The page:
PS... A Column
By Paul E. Schindler Jr.
Some things are impossible to know, but it is impossible to know these things.
I have a day job. So every word of this is my opinion, not that of my employer. This offer IS void in Wisconsin. Except, of course, that some material in this column comes from incoming e-mail; such material is usually reproduced in the Sans Serif type font to distinguish it from the (somewhat) original material.
November 21, 2005 Vol. 7, No. 46
Table of Contents:
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The Girls Return
An awful lot of good material got left out of the column this week, and for that I am sorry. It was the last week before the week-long Thanksgiving break, and I was as busy as a beaver at school, especially with the annual Thanksgiving Turkey Luncheon which the Social Studies department throws for all the 8th graders. A logistical nightmare made feasible by buckets of parental volunteers, who cook the turkeys and serve the food. Compounded by my near-inability to breath and near-constant coughing. Allergies? Cold? Low-level flu? Whatever creeping crud my students have been coming down with? Who knows, but it was short rations of sleep all week, which kept me away from my PC as I tried to rest up enough to stagger into class.
Then Marlow came home from the Netherlands on Friday afternoon. Rae is due in from Boston on Monday afternoon, and both of them are staying until next Sunday. It is, as always, a joy and pleasure to have my far-flung daughters back in the fold. As a special surprise for Marlow, I used a scanning wand and an automated lookup program to catalog all 250 of her books (man, do Liberal Arts majors buy a lot of books for college). I also created a CD for both girls entitled "35 Years Before The Mic," a highlight reel of my high school, college and adult broadcasts and webcasts.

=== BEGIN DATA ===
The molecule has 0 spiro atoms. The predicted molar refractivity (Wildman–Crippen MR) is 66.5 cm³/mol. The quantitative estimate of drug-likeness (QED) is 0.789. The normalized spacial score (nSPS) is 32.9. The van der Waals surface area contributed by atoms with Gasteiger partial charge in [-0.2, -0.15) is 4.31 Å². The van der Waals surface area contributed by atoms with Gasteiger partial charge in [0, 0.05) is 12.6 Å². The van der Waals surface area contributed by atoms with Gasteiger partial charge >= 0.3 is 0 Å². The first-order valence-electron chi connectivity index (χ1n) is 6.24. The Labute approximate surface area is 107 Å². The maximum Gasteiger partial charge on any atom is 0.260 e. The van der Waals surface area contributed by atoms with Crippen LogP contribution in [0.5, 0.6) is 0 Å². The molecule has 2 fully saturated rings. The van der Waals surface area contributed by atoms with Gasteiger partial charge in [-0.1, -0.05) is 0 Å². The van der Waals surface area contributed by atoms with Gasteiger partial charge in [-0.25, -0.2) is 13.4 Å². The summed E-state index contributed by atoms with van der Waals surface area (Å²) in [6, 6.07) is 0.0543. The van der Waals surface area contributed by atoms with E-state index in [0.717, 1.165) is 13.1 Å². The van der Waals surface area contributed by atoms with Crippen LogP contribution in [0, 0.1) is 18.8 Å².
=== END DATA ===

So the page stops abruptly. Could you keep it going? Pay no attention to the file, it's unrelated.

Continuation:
We talked and watched American TV (American TV!) until late Friday night.
Plans for the week ahead include the movie The Aristocrats Saturday night, tennis Sunday morning and bike-riding Sunday afternoon. Monday and Tuesday I have professional development days at school (see second item). Thursday is a real old-fashioned Thanksgiving, with turkey for the carnivores, tofurkey for the vegetarians, and, God willing, my nephew Paul will join us for the feast.
Next Friday we will be photographed for a family studio portrait, a tradition that has been interrupted by the girls far-flungedness. I have only one studio portrait of me, my brother and my dad; the girls have a dozen protraits to choose from. It was a good tradition, and I am proud of it.
Next Saturday, we will join the whole extended family and scatter the ashes of the girls' grandmother, Lynne, in San Francisco Bay. And Sunday, they go flying off again. It will always hurt when they leave, but I am starting to think it will hurt a little less each time as time goes on.
All the prospective activity is simply to inoculate you against the possibility of an unusually slim column next week--or perhaps no column at all.